We are disarmed by the exorbitant room prices in the vicinity of Grand Canyon National Park.
We ended up choosing, as the base of successive road shuttles, one of the historic pieces of old Route 66, lost in vast Arizona.
Located almost 100 km away, Williams proved to be a small town in Main Street America style, bisected by the emblematic road and in which, only in appearance, little had changed over time. And yet, on the full fringe of Hualapai Indian territory, almost only Indians managed the dozens of row motels on both sides of the road.
The twilight took over the village and made dozens of neon signs blaze when, stunned from a journey that was already coming from the far Californian coast of the Pacific Ocean, we entered one of those practical shelters without a trace of our soul.
We slept much longer than we needed. We wake up to a new day of blue skies and radiant sunshine.
Even though a substantial proportion of Williams' guests were boarding the Grand Canyon Railway steam train to the Grand Canyon by that time, we remain faithful to our old but reliable Buick Le Saber.
We head north along the endless straights of Highways 64 and 180, in the latter, through a Kaibab forest covered with Ponderosa pine trees that foreshadowed the forced end of the route.
An hour later, we cross the south portal. We enter Grand Canyon Village.
The Abysmal View of the Grand Canyon
Eager to reward the senses, we headed straight for the abyss. When we confronted it, we finally realized why so many travelers regard it as America's supreme scene.
Onward stretched an exquisitely carved domain to the depths, hacked into layers and multicolored columns of rock from the most diverse eras.
Above, stray clouds, seduced by the sumptuousness and geological complexity, played shadow games.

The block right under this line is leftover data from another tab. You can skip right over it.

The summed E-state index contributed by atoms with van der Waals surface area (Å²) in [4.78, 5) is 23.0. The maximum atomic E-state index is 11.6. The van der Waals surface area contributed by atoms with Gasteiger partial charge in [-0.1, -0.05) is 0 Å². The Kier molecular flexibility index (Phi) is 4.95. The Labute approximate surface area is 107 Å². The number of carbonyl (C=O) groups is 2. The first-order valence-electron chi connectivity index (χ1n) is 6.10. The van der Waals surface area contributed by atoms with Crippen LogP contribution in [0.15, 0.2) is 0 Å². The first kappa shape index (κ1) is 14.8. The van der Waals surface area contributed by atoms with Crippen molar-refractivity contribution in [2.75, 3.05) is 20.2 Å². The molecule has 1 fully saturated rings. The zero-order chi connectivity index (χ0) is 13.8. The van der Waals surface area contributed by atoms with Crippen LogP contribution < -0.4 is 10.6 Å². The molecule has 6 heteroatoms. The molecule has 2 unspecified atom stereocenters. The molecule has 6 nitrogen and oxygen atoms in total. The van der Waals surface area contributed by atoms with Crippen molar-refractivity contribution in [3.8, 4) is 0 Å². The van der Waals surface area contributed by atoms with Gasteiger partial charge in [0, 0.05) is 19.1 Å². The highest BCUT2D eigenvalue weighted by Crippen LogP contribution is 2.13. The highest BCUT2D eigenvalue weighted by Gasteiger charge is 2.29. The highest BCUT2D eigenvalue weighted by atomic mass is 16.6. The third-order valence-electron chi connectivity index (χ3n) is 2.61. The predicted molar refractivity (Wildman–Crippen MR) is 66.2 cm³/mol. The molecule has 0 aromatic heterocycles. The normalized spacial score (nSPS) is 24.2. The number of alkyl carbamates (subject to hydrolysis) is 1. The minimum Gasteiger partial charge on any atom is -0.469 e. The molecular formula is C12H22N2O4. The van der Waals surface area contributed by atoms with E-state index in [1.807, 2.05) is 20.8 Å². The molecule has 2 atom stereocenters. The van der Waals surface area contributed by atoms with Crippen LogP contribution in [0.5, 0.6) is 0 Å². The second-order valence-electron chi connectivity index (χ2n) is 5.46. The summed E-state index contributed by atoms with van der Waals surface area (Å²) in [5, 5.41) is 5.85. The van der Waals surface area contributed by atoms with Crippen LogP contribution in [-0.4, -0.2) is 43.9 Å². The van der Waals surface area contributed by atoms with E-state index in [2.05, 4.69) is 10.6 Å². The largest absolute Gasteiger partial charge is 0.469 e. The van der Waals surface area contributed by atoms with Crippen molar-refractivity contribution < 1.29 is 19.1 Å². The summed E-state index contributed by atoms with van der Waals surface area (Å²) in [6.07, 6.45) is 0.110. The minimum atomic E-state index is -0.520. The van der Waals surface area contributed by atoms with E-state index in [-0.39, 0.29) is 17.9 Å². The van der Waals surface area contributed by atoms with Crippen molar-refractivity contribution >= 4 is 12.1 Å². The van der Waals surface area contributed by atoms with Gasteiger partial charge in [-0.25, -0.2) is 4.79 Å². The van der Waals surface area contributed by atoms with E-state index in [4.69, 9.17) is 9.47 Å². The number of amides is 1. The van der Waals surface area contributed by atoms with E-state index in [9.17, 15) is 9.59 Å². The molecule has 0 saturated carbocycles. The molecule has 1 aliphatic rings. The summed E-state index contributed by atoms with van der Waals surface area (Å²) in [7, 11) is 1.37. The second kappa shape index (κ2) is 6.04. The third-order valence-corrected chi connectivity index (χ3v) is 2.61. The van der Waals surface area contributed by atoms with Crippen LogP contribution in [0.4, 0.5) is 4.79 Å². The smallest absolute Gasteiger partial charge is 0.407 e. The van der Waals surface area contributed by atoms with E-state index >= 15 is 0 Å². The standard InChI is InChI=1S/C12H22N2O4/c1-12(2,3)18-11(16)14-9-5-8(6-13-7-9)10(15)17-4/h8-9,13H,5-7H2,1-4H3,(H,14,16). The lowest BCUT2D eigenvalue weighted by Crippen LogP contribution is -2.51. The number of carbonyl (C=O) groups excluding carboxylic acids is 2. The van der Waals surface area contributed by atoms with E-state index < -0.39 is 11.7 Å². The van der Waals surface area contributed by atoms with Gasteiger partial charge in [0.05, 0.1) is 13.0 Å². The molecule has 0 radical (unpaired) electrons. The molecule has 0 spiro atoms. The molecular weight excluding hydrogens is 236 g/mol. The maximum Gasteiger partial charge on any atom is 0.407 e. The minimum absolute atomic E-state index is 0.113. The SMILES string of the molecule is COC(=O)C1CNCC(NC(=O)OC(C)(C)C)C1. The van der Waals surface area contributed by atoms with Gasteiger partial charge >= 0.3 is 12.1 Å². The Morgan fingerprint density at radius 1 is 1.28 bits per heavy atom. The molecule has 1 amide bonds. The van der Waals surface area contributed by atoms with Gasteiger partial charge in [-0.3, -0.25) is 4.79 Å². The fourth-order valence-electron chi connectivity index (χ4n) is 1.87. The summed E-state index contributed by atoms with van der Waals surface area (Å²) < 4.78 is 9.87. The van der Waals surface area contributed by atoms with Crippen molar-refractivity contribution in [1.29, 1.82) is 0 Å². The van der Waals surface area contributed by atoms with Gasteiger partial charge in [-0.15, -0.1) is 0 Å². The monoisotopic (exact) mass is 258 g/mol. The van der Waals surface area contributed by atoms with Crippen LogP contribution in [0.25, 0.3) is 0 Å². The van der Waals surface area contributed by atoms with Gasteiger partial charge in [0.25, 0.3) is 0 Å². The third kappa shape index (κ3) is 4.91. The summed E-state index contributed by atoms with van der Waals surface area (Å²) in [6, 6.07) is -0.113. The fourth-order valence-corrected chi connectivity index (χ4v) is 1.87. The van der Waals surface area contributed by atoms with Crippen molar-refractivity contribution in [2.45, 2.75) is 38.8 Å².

For a moment, our jaws dropped open. We took advantage of the dazzle to regain our breath that was cut off halfway by the panorama and the rarefaction of those 2200 meters of altitude we were at, but which the depths (almost 1900 meters) and the incredible dimension of the precipice (446 km by 29 km) barely allowed us to notice.
We admire it from Yavapai Point, a viewpoint that honors one of the various indigenous peoples in the area, rivals of the great Navajo nation from the north just off Mather Point.
And as we hopped along Desert View Drive along the elevated edge of the South Rim, from other vantage points with natural verandas set over dizzying indentations.
From west to east, we perceive the view of the distant and elusive bed of the Colorado River to be favored by the configuration of the relief.
Around Lipan Point, the great fluvial responsible for that mutilation of the earth's surface, undergoes tight meanders.
To soon flow, almost unhindered, through the much more regular lands to the east of Tanner Canyon.
A Geological and Erosive Work of the Old Colorado River
An intense debate prevails among scientists, but recent studies have argued that the Colorado River set its course and began carving its lush basin in the Colorado Plateau 17 million years ago.
The enormous depth – not even the greatest in the world which is located in the Nepalese canyon of Kai Gandaki – and the superlative altitude of its slopes, most formed below sea level, is due to a massive survey (between 1500 and 3000 meters) of the Colorado Plateau over 60 million years ago.